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  • Writer's pictureChristian Schitton

Inappropriate risk management systems in the real estate industry

During the last two years we’ve seen an increasing number of negative incidents connected to real estate corporate bonds which triggers the notion of what is to expected from defaulting bonds in terms of repayment, are those payment expectations properly incorporated in risk management systems and does a potential mismatch have any influence on current market developments.


In this article, we’ll have a look at those questions.



Signa Insolvency


With one of its subsidiaries filing for bankruptcy, Signa Development Finance S.C.S.’ 5.5% 21/26 bonds facility slipped into technical default as of end of December 2023.


Given the pricing development of the bonds facility, this outcome seems to have been broadly anticipated by market participants already:


The sequence of daily price changes gives an impression of the dramatic development during the last weeks:



Though the bonds price never really thrived, the great majority of daily price changes circulated around 0. And then, only two to three deep price jumps within recent weeks brought the bond facility down to its absolute minimum price level.



Pricing Pattern of Defaulting Bonds


Let’s have a look at the pricing development of other defaulting bonds respectively of bonds where the bonds issuers themselves already in trouble.


ProReal Secur 1 GmbH 5.75% 20/25


Eyemaxx Real Estate AG 6% 19/24


Aggregate Holdings S.A. 9.625% 20/25


Peach Property Finance GmbH 4.375% 10/25


One gets the picture. Most of the time, there is not too much price movement. And then comes the significant pricing shift downwards respectively a series of serious pricing declines.


Given the overall pricing behaviour, these rare occasions in daily price movements seem like outliers. But nevertheless, at the end of the day those outliers tend to dominate the whole pricing development.



Held to Maturity


Why to even bother?


Focusing on daily price movements is a speculative approach. Corporate bonds could be bought for their fixed (coupon) income which are in general more attractive than short-term notes or money market papers and be held until maturity.


Under those circumstances, yield considerations solely derive from the difference between purchase price and the full bonds repayment of the nominal value at the end of the term, coupon payments and the term to maturity of the bonds. All this while the probability of default, at least for the better graded papers, is low.


In this context, N.N. Taleb makes an interesting point:


For unimodal distributions, thick tails are the norm. But for multimodal distributions, some surprises can occur.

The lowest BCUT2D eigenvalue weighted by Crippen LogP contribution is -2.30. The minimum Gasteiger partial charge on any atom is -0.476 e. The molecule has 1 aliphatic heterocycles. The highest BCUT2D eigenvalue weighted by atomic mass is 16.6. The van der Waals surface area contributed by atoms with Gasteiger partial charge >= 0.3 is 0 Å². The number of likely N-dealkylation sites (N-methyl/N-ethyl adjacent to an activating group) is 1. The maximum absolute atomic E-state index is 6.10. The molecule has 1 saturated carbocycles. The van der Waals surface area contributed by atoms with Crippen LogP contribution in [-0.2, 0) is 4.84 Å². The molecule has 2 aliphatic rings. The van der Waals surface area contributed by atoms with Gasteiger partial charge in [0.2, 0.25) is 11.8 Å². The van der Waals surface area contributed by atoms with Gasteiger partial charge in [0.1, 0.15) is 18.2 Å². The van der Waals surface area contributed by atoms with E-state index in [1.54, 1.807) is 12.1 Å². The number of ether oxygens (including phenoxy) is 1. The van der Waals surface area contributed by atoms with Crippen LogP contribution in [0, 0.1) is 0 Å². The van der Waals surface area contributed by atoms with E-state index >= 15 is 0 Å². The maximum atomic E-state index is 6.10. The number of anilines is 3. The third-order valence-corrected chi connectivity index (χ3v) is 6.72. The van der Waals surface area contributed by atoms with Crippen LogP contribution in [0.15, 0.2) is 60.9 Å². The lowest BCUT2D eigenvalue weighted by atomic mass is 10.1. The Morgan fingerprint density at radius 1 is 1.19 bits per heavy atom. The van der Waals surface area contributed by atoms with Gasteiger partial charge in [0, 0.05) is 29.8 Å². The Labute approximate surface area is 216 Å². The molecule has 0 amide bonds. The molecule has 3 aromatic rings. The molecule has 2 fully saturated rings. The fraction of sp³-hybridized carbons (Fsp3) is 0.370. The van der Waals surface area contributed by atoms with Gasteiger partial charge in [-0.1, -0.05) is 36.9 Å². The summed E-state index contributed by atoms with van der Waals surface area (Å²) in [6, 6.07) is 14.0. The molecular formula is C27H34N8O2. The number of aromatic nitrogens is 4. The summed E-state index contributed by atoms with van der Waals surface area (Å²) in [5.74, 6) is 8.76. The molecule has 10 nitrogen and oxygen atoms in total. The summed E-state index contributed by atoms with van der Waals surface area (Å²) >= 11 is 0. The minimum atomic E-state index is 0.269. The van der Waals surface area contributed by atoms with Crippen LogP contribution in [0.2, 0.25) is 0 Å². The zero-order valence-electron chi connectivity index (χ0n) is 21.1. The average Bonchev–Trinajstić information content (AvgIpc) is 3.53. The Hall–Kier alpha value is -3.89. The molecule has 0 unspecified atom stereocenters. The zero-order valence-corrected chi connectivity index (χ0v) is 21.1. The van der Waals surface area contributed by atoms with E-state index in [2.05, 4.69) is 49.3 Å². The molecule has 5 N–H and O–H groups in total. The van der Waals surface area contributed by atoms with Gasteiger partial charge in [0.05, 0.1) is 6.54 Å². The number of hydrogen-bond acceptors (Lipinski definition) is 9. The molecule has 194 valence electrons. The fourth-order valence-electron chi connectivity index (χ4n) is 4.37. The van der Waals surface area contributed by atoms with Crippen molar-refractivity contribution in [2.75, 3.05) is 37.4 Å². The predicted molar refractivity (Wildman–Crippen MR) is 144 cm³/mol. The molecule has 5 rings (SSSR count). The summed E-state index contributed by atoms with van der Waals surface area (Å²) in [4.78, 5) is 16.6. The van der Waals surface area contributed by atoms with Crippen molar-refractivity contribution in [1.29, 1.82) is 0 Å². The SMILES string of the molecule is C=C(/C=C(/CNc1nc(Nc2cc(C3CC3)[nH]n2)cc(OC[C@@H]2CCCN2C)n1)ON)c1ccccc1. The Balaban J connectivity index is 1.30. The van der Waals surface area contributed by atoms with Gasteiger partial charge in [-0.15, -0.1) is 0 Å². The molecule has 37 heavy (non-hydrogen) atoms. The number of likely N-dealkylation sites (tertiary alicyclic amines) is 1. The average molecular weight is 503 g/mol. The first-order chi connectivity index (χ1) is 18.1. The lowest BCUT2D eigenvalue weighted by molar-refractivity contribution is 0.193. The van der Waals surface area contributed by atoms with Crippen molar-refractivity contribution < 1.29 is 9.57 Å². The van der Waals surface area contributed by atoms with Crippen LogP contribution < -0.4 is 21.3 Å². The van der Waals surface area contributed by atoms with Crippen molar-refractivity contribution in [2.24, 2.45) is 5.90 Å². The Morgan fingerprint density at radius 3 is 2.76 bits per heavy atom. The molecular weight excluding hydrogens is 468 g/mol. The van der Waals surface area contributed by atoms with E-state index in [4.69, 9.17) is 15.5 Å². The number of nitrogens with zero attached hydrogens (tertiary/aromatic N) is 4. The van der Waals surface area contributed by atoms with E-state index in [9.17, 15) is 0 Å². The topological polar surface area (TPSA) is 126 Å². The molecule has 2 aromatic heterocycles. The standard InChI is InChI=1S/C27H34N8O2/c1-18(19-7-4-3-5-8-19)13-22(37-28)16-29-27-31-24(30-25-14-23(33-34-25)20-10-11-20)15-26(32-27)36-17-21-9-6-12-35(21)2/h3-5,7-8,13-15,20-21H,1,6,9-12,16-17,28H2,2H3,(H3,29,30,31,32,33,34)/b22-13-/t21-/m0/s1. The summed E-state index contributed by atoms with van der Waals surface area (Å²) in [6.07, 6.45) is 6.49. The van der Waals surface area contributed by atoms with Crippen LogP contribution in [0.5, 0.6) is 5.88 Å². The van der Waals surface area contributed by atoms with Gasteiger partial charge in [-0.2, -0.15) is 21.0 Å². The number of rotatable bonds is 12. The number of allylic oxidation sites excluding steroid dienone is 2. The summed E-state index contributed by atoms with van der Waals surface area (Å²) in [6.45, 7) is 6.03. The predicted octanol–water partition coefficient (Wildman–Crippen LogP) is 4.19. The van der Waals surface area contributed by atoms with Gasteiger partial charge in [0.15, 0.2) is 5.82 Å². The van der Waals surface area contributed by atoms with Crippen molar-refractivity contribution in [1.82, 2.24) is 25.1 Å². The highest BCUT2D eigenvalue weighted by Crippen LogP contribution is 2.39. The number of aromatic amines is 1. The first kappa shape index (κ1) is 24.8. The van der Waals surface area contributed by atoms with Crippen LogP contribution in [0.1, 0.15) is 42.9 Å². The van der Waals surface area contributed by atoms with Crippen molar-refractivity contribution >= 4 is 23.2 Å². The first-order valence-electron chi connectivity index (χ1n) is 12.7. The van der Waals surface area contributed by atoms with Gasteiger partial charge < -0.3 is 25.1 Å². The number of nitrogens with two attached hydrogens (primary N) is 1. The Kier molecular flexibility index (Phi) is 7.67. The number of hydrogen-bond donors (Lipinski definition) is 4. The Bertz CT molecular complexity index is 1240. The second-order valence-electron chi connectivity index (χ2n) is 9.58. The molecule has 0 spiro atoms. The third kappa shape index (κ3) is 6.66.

Take a bond B, paying interest r at the end of a single period. At termination, there is a high probability of getting B(1+r), and a small possibility of default. Getting exactly B is very unlikely. Think that there are no intermediary steps between war and peace: these are separable and discrete states. Bonds don’t just default “a little bit”.
Note the divergence, the probability of the realization being at or close to the mean is about nil. Typically p(E(x)), the probability density function of the expectation are smaller than at the different means of regimes, so P(x = E(x)) < P(x = m1) < P(x = m2), but in the extreme case, P(x = E(x)) becomes increasingly small. The tail event is the realization around the mean.

So even when held to maturity, a bonds facility can expose its investor to two different regimes. The first, calm one runs around a quite foreseeable payment structure and there is not too much of surprises. 


With a bonds issuer defaulting (or being close to default), there is a quite fast and heavy regime change which puts payment structures in rather rough waters. The decline in pricing is swift and decisive and as empiric studies show, the final loss for a bonds holder is usually significant.


The following table represents an empiric study by the International Monetary Fund examining final losses of bonds from different industries which defaulted between 1983 and 1993:



In the majority of cases, the final loss scenario is between 50% and 100% of the nominal value of the defaulted bonds facility. And in general there is little hope (i.e. a small probability) of the final loss being less than approximately 40%.


Technical note: We took the data from the International Monetary Funds in terms of average loss and standard deviation per industry and approximated the loss scenarios by means of a t-Student distribution.


Another empiric study by Moody’s in 2006 shows a similar picture:



According to this study, the majority of the sample backs average losses of around 50% and more. Worth noticing, the loss patterns between investment-graded and speculative-graded bonds is quite similar.


This behavior, i.e. this bimodality in payment structures, should be considered when analyzing an investor’s risk exposure.